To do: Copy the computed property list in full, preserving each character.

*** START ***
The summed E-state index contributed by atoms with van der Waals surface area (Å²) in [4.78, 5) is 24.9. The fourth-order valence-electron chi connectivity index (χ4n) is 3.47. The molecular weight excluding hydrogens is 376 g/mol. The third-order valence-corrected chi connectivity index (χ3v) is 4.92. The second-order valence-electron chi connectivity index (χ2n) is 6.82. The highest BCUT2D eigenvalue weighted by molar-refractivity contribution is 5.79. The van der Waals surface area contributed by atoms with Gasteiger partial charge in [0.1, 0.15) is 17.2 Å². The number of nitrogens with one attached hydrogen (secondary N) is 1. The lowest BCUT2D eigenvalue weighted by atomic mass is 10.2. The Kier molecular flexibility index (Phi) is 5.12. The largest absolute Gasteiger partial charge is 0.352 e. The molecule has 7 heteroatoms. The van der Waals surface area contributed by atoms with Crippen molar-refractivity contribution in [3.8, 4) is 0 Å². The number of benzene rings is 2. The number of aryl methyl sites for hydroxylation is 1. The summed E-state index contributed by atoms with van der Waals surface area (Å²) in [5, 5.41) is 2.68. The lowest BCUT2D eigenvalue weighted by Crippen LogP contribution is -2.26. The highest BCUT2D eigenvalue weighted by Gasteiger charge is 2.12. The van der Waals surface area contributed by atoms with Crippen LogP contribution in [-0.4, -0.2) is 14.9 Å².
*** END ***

The summed E-state index contributed by atoms with van der Waals surface area (Å²) in [4.78, 5) is 24.9. The fourth-order valence-electron chi connectivity index (χ4n) is 3.47. The molecular weight excluding hydrogens is 376 g/mol. The third-order valence-corrected chi connectivity index (χ3v) is 4.92. The second-order valence-electron chi connectivity index (χ2n) is 6.82. The highest BCUT2D eigenvalue weighted by molar-refractivity contribution is 5.79. The van der Waals surface area contributed by atoms with Gasteiger partial charge in [0.1, 0.15) is 17.2 Å². The number of nitrogens with one attached hydrogen (secondary N) is 1. The lowest BCUT2D eigenvalue weighted by atomic mass is 10.2. The Kier molecular flexibility index (Phi) is 5.12. The largest absolute Gasteiger partial charge is 0.352 e. The molecule has 7 heteroatoms. The van der Waals surface area contributed by atoms with Crippen molar-refractivity contribution in [3.8, 4) is 0 Å². The number of benzene rings is 2. The number of aryl methyl sites for hydroxylation is 1. The summed E-state index contributed by atoms with van der Waals surface area (Å²) in [5, 5.41) is 2.68. The lowest BCUT2D eigenvalue weighted by Crippen LogP contribution is -2.26. The highest BCUT2D eigenvalue weighted by Gasteiger charge is 2.12. The van der Waals surface area contributed by atoms with Crippen LogP contribution in [-0.4, -0.2) is 14.9 Å².